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From Dada to Surrealism: Jewish Avant-Garde Artists
from Romania, 1910-1938

This online exhibition presents some of the art and photographs on show at the Jewish Historical Museum, Amsterdam from June to 2 October 2011. The exhibition confirms the importance of Bucharest in European avant-garde art and sheds light on the relationship between Jewish identity and radical modernity.

Tristan Tzara Caligramme Calligramme (detail) by Tristan Tzara, zincograph, 1916/1959 from The Israel Museum, Jerusalem, The Vera and Arturo Schwarz Collection of Dada and Surrealist Art © Christophe Tzara © Photo: The Israel Museum, Jerusalem

Marcel Janco Mask für Firdusi
Mask für Firdusi by Marcel Janco, 1917-1918. Sylvio Perlstein Collection, Antwerp, c/o Pictoright Amsterdam 2011 © Marcel Janco

Jules Perahim God of War
The God of War (detail) by Jules Perahim, 1937 © Jules Perahim

Arthur Segal The Railway
The Railway by Arthur Segal, 1910. © The National Museum of Art of Romania, Bucharest

“In the early decades of the twentieth century, the art world was taken by storm by the fearless experimentalism of several Jewish artists from Romania: Tristan Tzara (1895-1962), Victor Brauner (1903-1966), Marcel Janco (1895-1984), and M. H. Maxy (1895-1971). They and the older Romanian artist Arthur Segal (1875-1944) were present at the birth of an influential avant-garde movement. The younger artists Jules Perahim (1914-2008) and Paul Păun (1915-1994), inspired by their predecessors, were at the forefront of Surrealism. Dadaist, Surrealist, abstract and expressionist works, personal variations on Constructivism – nothing went too far for them.”

Tzara, Janco et al
From left to right: Tristan Tzara, Georges Janco, Marcel Janco, Jules Janco, their friend Poldi Chapier, and Ion Vinea, Bucharest. © The National Museum of Art of Romania, Bucharest, 1913, Josine Ianco-Starrels Collection.

The narrative of the exhibition begins in 1916 in Zurich where Dada was born. This art movement, which challenged the established conventions, was also a revolt against the horrors of the First World War.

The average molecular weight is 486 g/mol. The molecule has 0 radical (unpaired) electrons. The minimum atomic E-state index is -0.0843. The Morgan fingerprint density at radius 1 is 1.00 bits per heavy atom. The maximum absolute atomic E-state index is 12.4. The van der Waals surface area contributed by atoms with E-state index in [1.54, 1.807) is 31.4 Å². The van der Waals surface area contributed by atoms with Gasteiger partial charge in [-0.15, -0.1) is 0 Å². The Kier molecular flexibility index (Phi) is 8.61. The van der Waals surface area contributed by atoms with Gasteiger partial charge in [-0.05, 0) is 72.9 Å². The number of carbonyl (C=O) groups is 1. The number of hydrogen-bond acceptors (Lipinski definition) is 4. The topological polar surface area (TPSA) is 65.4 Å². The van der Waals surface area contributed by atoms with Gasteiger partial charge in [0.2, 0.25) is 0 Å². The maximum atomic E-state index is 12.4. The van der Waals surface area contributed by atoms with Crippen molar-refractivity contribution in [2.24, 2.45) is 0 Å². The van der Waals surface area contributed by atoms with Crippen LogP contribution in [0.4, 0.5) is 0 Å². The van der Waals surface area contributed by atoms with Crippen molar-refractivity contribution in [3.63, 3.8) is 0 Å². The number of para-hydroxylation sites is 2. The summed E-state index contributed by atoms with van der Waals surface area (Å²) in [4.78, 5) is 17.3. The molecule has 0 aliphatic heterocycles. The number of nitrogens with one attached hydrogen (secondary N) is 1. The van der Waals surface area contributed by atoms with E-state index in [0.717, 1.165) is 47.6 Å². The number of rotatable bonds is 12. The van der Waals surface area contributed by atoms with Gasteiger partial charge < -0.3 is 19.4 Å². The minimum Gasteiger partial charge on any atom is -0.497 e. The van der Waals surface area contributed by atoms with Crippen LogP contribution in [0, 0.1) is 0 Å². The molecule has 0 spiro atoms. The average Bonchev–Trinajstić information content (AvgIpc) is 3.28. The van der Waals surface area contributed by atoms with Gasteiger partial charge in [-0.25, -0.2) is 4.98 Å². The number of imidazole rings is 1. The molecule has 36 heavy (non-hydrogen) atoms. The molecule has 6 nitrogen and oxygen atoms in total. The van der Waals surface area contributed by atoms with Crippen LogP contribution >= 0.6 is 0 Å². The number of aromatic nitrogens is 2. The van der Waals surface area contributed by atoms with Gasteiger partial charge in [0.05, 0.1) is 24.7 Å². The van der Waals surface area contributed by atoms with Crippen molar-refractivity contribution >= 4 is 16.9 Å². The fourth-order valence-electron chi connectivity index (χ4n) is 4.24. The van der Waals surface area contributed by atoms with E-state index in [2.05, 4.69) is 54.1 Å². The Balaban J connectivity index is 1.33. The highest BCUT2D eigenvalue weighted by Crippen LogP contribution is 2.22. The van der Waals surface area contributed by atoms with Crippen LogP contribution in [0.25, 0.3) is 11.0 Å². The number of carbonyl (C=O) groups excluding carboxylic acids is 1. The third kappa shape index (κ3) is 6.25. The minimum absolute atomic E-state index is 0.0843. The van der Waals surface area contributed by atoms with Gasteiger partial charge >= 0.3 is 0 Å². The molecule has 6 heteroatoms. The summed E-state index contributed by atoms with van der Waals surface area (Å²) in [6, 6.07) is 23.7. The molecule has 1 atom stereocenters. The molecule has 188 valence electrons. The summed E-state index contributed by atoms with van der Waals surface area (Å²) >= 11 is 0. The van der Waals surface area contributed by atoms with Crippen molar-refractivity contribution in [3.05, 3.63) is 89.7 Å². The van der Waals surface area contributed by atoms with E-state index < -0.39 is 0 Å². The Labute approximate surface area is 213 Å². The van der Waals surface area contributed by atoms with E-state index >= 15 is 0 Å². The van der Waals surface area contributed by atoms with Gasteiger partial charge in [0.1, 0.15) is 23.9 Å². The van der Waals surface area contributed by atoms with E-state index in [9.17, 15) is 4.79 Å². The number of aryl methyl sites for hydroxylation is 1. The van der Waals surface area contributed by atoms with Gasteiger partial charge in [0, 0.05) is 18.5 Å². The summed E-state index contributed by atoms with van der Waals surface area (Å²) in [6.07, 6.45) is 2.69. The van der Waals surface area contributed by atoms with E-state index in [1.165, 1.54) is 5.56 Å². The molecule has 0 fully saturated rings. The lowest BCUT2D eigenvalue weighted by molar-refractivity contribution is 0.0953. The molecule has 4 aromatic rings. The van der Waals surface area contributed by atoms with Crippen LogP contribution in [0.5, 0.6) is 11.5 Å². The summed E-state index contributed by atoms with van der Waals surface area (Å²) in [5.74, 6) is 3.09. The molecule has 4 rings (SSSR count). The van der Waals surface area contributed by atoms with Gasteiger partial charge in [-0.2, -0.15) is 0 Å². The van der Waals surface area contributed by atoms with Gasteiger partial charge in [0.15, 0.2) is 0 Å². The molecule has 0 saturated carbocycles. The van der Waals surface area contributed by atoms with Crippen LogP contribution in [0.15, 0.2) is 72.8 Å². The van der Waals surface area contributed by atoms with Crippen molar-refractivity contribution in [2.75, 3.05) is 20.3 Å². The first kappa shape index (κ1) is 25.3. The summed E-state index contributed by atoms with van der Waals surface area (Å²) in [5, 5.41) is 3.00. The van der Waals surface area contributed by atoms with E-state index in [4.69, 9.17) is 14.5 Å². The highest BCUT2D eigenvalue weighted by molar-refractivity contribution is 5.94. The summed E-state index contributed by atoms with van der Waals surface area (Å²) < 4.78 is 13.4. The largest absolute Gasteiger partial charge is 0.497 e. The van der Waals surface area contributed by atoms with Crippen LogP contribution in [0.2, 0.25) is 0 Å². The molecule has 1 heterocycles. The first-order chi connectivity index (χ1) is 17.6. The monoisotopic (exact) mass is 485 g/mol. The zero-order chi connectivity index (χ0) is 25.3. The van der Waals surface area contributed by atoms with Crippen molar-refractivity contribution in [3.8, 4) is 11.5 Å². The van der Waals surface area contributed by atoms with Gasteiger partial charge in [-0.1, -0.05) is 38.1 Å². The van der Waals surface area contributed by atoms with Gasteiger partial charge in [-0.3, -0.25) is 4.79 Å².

Tristan Tzara (Moineşti,1895 – Paris 1962)
was the author of the Dada manifesto. A poet and a writer, he also painted a number of abstract gouaches. In Calligramme, 1916/1959, Tzara experimented with visual poetry, the text became a form. This is reminiscent of micrography, a Jewish art form practiced since in the 9th century, using minute Hebrew letters.

Marcel Janco (Bucharest 1895 – Ein Hod 1984),
one of Romania’s best known avant-garde artists, was also an editor and an architect. Janco's masks were an essential element of Dada.

Victor Brauner Adam and Eve
Adam and Eve, oil on cardboard by Victor Brauner 1923, The Eco-Museum Research Institute Tulcea. © c/o Pictoright Amsterdam 2011

The exhibition story moves on to Bucharest in the 1920s showing works by Victor Brauner (Piatra-Neamţ 1903 – Paris 1966), Marcel Janco, and M.H. Maxy (Brăila, 1895–Bucharest 1971). It then depicts the evolution of the artists in the 1930s and concludes by unveiling the work of the Younger Generation Jules Perahim (Bucharest, 1914 – Paris, 2008) and Paul Păun (Bucharest, 1915 – Haifa, 1994).

Editor: Lena Stanley-Clamp, European Association for Jewish Culture, London
with contributions from Ben Uri - The London Jewish Museum of Art, Jewish Historical Museum, Amsterdam,
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